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November 2, 2003

Deaf-mute students set new standards

From: Gulf Daily News, Bahrain - Nov 2, 2003

By REBECCA TORR Published: 2 November 2003

A GROUP of deaf-mute students are breaking down barriers as they study art and design at the Bahrain Training Institute (BTI).This is the first time in Bahrain that a training institute for mainstream students has offered courses to people with special needs.The 13 students, all aged 18 and 19, won praise from Labour and Social Affairs Ministry assistant under-secretary for social affairs Shaikha Hind bint Salman Al Khalifa as she visited the centre yesterday.

They enrolled in the two-year General Diploma in Art and Design at the end of September and their progress has already stunned staff.

"The directors of BTI were so impressed with the group that they called for us to visit earlier than expected," said Shaikha Hind.

"I think they gained a lot of confidence at the Shaikhan Al Farisi Centre for Total Communication before they came here, and because their level of education and communication is very advanced they don't have a problem with communication."

Shaikha Hind and Labour and Social Affairs Ministry assistant under-secretary for training Abdul Elah Al Qassimi toured the BTI Jewellery and Goldsmith Training Centre and watched the students filing metal and testing precious stones for irregularities.

Shaikha Hind expressed her optimism for work opportunities for the students and believed that they would do well if involved in workmanship, design and precious stone testing.

"We have two years to prepare these students for the workplace and from what I have seen in my experience I think they will do very well," she said.

BTI Art and Design department head Sayed Jamel Al Hashimi also praised the achievements of the students.

"What the group is producing now in five weeks would take normal student groups eight or nine weeks, so they have reduced the time by half," he said.

"I am very proud of what they have achieved and they have taught me a lot too, especially with sign language and communication."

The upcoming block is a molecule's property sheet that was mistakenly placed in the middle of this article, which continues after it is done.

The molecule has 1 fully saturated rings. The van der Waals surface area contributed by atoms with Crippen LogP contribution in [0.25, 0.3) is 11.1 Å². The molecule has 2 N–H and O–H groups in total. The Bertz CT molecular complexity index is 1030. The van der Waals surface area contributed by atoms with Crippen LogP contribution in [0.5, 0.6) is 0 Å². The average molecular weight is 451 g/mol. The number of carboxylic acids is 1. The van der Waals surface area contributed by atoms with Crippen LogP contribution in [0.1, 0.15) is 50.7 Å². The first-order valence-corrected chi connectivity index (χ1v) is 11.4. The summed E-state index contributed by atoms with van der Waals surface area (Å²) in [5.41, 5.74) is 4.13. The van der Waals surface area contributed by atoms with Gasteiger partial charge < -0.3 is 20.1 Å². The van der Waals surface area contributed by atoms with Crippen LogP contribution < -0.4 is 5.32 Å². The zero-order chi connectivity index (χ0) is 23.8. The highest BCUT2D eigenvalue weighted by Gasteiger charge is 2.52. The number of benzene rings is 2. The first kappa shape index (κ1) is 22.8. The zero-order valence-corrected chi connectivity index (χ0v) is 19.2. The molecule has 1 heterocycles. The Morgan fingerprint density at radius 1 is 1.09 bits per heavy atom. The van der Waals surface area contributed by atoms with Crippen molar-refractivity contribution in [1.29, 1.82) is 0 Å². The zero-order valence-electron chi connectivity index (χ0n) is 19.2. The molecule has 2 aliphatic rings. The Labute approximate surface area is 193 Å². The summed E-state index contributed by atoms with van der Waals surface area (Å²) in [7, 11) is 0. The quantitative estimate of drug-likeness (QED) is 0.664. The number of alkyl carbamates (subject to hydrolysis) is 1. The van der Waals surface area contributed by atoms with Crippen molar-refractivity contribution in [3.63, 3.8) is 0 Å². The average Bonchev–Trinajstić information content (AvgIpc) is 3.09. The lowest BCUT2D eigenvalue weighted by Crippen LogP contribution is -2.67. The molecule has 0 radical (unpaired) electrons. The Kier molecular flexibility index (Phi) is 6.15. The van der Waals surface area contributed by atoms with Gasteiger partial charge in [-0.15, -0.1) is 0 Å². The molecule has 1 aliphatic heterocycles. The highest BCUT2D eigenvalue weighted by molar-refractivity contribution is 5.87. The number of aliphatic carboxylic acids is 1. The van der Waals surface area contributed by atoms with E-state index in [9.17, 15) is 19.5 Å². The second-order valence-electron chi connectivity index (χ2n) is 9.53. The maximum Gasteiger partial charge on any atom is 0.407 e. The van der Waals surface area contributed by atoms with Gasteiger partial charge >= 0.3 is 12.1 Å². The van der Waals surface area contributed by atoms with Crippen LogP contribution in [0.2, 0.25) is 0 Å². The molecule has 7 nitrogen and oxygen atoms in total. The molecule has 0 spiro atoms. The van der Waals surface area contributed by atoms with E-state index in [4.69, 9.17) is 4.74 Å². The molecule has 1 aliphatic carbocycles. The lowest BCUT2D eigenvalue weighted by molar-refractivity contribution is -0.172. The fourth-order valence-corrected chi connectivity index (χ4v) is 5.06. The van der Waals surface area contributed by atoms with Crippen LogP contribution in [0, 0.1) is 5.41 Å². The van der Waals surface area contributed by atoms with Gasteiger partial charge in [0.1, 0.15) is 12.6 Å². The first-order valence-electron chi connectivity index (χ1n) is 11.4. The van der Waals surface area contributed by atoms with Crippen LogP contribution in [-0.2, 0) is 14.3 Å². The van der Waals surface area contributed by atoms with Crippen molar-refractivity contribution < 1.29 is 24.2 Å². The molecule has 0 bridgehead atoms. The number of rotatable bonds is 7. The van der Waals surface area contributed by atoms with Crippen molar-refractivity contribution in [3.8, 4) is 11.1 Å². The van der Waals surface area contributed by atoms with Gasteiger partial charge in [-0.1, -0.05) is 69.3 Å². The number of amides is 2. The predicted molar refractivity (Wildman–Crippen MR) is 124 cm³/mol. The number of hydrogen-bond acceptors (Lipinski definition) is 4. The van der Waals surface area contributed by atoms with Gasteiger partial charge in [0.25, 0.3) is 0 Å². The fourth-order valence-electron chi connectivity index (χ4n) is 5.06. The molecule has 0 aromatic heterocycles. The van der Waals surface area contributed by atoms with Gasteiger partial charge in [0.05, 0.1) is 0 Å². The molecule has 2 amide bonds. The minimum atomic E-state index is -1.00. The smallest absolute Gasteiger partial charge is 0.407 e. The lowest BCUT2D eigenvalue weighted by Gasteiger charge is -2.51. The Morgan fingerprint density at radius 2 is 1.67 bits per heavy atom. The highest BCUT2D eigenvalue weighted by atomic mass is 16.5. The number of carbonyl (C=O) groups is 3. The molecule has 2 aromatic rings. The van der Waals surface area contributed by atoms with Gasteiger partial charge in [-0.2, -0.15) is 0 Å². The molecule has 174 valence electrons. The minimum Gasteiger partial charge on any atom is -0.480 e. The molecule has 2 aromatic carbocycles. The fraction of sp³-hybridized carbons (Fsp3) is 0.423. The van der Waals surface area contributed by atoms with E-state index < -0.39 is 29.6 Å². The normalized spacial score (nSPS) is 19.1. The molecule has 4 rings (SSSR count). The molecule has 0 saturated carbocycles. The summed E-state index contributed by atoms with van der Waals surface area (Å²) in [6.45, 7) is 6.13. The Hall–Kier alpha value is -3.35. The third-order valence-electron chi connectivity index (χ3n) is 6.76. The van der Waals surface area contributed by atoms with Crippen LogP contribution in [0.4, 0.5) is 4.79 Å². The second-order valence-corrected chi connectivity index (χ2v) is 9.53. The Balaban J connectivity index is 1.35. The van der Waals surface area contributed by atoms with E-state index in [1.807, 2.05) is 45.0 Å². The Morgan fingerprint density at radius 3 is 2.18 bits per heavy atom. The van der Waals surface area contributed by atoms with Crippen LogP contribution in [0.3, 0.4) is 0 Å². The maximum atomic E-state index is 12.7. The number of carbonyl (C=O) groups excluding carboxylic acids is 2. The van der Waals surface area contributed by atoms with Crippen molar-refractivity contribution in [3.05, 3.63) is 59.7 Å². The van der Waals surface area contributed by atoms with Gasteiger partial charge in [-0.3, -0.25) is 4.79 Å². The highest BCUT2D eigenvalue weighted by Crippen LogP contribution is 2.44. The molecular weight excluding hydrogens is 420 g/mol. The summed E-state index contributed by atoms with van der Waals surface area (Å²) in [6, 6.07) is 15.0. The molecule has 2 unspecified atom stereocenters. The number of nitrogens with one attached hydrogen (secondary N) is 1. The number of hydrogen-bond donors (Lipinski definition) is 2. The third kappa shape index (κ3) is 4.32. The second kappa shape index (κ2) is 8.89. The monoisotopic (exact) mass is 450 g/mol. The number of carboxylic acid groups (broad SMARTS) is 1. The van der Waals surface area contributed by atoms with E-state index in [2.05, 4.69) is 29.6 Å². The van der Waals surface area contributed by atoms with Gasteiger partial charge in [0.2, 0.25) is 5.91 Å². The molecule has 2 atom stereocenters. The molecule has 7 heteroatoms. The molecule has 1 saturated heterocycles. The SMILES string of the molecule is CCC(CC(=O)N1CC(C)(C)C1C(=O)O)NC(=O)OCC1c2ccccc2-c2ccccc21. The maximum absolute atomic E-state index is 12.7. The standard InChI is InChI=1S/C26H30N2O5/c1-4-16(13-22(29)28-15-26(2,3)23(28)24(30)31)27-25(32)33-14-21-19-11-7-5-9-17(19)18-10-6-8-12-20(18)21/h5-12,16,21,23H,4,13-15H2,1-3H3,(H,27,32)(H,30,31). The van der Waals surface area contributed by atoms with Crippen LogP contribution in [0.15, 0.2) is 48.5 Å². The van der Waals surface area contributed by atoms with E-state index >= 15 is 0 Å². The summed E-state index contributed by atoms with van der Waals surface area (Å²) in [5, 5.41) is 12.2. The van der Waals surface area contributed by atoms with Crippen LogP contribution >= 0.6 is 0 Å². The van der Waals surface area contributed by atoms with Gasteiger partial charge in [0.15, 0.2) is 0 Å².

Mr Al Hashimi said the course aimed at giving students the necessary skills, knowledge and hands-on experience to create more opportunities for them in the workplace.

"Our hope is that they will work in design and manufacturing of gold, or even advertising and promotions, because in the second semester we also cover these topics," he said.

"We want to give them more than one skill, so they have more than one job opportunity.

"Everyone wants to give these people sympathy, but actually what they need are opportunities."

During the two-year course the group will learn art, design and goldsmith skills such as filing and polishing, as well as gemmology, imaging and testing and advertising and promotions.

The course represents part of BTI's responsibility to provide opportunities for the handicapped.

This is the first time that many of BTI course instructors have taught special needs students, but they said that so far they have not faced any difficulties.

In fact, they are impressed by the standard of work.

"Communication is quite easy, as all the trainees are intermediate standard school leavers, and so they can read and write Arabic, use sign language and even read lips," said BTI Art and Design instructor Sayed Al Alawi.

Fellow instructor Mohamm-ed Taha agreed.

"They produce a lot of things that amaze us all and the very rapid progress makes our mission very easy," he said.

Even though it is early days BTI director Mohammed Dirbas said he was happy with the students' progress and hoped that in the future they would be in mainstream classes.

"The students have done so well and we are taking the work produced by the handicapped as a benchmark for normal people," he said.

As well as a General Diploma in Art and Design, BTI is planning to offer special needs students diplomas in fashion design and graphic design, starting next September.

© Gulf Daily News